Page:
Why do I feel like Sisyphus?

I am stuck, really stuck. I’ve started a historical (is it an historical? I’ve always wondered about that) novel based on the life of Mary Allerton Cushman, who came to the New World on the Mayflower and lived to the ripe old age of 82. She saw so much history! Trying a different genre is a challenge I set myself, and what a challenge it has become.

My problem is: Mary is four years old during the voyage and writing in the voice of a four-year-old is not working for me, nor anyone else as it turns out. I am also writing in third person, which I find difficult. That may be because my three murder mysteries were written in first person, as is the WIP fourth, and it’s a voice in which I’m comfortable.

I’ve consulted both my critique groups, and also my sterling editor Alison Williams, and am still struggling after numerous rewrites. So I’m going to try something different and switch to first person but have two POVs – Mary and her father Isaac. Isaac can provide an in depth POV early on, as he was one of the original Separatists, while Mary can have the longer view as soon as she is old enough – probably ten or twelve.

iSAAC cUSHMAN                                                             Isaac Allerton


There are no pictures of Mary and she is just an addendum to her husband’s monument!

The research is overwhelming. I thought I knew a lot about the Separatists (they weren’t called Pilgrims until much later), having grown up in Plymouth and been a tour guide at Plimoth Plantation. Wrong! There is a massive amount of knowledge out there yet to learn.

One thing I have developed, though – a profound respect for this doughty group of settlers and the frequently horrible and terrifying conditions they faced. I could never match them in fortitude and faith, and I hope to convey that with Mary’s story.

In the meantime, I take breaks by writing my fourth mystery, which is like having a picnic.

As an aside, I just finished watching the video Hugh of Hug’s News and Views took during the Second Annual Blogger’s Bash in London.

Such fun to see bloggers I actually know. Ten packages of Oreos to Hugh. Maybe next year…?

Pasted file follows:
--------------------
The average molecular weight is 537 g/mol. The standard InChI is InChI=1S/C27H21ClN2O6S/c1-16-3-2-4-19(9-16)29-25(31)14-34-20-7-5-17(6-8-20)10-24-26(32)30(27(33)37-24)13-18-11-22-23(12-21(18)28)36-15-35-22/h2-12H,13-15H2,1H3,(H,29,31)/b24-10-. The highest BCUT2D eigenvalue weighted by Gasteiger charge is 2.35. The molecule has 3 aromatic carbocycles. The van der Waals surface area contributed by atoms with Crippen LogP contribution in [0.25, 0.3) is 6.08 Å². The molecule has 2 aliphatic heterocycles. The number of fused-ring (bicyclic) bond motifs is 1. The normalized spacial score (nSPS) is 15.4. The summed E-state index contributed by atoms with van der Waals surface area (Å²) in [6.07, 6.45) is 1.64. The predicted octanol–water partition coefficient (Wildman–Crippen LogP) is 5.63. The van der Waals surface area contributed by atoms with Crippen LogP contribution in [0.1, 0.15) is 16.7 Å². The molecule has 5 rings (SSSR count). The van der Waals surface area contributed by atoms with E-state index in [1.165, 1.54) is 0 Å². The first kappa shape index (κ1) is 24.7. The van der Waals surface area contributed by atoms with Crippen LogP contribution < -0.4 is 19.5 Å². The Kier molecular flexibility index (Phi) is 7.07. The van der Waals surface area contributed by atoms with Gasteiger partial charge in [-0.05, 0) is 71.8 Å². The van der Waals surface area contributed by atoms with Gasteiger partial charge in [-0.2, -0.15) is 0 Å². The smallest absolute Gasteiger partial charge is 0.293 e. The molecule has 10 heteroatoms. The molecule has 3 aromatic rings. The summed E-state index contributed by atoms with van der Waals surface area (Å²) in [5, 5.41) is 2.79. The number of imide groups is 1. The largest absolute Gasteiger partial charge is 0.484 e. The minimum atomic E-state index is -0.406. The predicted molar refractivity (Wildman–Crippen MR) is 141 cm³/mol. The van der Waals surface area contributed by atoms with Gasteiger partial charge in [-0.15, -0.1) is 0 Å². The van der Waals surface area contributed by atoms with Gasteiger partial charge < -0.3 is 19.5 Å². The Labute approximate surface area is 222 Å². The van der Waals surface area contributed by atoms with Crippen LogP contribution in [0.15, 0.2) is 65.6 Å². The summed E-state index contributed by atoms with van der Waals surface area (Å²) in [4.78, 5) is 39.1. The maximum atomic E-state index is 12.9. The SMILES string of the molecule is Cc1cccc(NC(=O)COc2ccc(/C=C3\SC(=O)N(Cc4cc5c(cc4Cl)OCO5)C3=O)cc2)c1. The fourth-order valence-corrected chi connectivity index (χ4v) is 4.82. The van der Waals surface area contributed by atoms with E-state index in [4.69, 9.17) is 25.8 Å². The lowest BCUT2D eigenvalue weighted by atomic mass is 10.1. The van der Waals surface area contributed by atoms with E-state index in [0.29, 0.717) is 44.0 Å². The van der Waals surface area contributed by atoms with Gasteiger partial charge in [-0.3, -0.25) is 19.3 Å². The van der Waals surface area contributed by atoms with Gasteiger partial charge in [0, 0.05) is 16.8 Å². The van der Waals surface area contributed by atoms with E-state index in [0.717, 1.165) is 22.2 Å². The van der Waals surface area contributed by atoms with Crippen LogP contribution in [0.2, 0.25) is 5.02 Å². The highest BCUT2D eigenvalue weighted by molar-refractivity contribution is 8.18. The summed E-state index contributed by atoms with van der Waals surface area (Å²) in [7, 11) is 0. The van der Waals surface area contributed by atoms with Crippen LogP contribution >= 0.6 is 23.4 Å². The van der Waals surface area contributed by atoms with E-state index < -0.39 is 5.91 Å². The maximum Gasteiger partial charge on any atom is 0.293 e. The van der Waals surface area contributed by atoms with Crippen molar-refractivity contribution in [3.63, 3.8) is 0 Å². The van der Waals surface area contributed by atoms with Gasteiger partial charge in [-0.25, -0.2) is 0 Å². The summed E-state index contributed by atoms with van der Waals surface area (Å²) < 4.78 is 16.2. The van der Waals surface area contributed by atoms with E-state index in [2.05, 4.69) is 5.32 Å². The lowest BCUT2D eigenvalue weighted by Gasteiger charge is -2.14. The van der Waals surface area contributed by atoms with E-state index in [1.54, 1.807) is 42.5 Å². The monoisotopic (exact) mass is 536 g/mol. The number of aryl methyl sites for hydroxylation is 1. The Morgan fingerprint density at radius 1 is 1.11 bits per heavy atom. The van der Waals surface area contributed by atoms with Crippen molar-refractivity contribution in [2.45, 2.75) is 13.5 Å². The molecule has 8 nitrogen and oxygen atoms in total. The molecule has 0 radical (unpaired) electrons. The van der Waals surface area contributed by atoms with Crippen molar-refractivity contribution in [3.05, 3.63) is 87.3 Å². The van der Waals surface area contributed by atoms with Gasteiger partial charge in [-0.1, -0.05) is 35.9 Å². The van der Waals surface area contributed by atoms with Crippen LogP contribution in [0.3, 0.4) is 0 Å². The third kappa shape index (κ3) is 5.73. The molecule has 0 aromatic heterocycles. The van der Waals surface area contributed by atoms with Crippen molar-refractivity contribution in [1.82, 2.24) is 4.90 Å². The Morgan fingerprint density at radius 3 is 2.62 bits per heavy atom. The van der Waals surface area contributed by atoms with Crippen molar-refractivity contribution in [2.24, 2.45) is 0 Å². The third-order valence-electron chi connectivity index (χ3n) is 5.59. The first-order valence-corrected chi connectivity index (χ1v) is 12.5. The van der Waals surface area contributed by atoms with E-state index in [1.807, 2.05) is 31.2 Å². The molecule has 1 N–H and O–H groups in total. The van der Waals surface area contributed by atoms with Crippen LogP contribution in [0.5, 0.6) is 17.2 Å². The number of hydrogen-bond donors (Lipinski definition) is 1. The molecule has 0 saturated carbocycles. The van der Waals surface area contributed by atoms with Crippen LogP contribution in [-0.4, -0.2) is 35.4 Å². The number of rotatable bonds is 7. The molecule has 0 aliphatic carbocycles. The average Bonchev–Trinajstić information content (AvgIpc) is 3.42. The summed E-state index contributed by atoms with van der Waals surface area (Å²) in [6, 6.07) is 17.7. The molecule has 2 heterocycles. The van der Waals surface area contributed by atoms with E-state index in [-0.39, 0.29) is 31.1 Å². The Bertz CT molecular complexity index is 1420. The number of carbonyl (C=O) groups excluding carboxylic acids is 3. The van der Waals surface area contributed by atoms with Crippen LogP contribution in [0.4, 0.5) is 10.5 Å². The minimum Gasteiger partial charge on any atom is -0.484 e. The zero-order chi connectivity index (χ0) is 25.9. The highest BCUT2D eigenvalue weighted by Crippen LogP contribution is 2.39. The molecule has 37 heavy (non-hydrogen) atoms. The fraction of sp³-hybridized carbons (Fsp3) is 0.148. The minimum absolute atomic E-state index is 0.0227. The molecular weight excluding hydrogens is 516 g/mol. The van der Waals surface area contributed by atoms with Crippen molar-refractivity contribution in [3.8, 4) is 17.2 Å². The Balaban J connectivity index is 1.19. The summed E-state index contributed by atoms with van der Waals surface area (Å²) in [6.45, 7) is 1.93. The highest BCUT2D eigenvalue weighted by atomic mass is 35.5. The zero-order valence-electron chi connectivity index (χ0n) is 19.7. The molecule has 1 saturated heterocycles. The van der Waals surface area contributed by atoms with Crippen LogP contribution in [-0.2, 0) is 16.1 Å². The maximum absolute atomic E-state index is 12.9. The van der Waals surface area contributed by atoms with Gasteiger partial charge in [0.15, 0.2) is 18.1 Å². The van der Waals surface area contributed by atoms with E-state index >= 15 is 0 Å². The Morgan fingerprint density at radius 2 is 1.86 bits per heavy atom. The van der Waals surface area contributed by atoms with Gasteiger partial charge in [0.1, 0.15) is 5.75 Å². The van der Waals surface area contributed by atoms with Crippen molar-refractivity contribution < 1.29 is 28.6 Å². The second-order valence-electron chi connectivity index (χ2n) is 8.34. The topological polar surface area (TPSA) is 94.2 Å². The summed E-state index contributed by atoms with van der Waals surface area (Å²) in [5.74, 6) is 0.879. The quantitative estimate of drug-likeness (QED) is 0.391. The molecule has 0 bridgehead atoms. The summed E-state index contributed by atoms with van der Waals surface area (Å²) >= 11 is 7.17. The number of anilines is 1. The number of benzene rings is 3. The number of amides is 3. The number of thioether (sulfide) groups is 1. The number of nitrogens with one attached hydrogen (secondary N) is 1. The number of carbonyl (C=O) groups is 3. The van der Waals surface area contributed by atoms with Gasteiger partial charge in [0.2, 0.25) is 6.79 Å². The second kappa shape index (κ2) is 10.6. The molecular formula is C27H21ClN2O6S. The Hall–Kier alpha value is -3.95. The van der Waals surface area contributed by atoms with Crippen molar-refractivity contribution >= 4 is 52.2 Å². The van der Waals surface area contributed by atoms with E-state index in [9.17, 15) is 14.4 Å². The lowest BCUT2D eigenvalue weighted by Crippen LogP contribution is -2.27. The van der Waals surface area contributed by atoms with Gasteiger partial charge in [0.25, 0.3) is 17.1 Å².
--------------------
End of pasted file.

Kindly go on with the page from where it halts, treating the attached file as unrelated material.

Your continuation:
45 thoughts on “Why do I feel like Sisyphus?”

  1. The play (for theatre) that I found hardest to write… I never liked the outcome and asked a theatre director to tell me why. He said, in the play – both in the writing and in the script – you are obsessed with the form. Once I realized that, it was like a liberation; I just wrote the jolly thing… ! This probably is no help whatsoever, but I pass it on for what it’s worth!! The challenge you set yourself is not to write in “a different genre”, but to write a novel about “Mary Allerton Cushman”!

  2. Children’s voices are tough but fun. They’re so candid. I have a Helen who is 10 in book one and 12 for most of book 3. I enjoyed getting into her head. I suggest hanging out with the age group. I’m a teacher and grandmother to 3, so I’ve been surrounded by children and adolescents all my life. It helps to understand what makes then tick.
    What about rereading Mark Twain he’s excellent with young voices as is my beloved Dickens, for inspiration.
    You could start the story at a later age when she remembers her journey as a flashback.
    You’ll find a way!

  3. I think adding the second pov is a good way to get around the 4-year-old protagonist challenge, Noelle, but it would also be fun to see the journey from a 4-year-old perspective. It definitely changes the content, however, and is tough if you have some adult-level information that must be shared at that specific time in the book. Good luck with it. On another note, I watched the Bash clip too. What fun they had. 🙂

    1. I am thinking about going next year, making a vacation out of it. Hubs and I have always wanted to see Ireland. I’ve thought about having one here in the US, but I’m not sure I’d have the energy to organize it. I’ve run meetings before (scientific), some international, and it takes a lot of work. What would you think of something in NYC or Chicago?

      1. I’d love to zip off to London, but my hubby and I can’t do an overseas trip at this point (dogs, grandchildren, work), but I could probably manage a stateside one. 🙂 You’re right that it’s a lot of work!

  4. Argh – I sympathise! I long to write historical fiction but keep chickening out!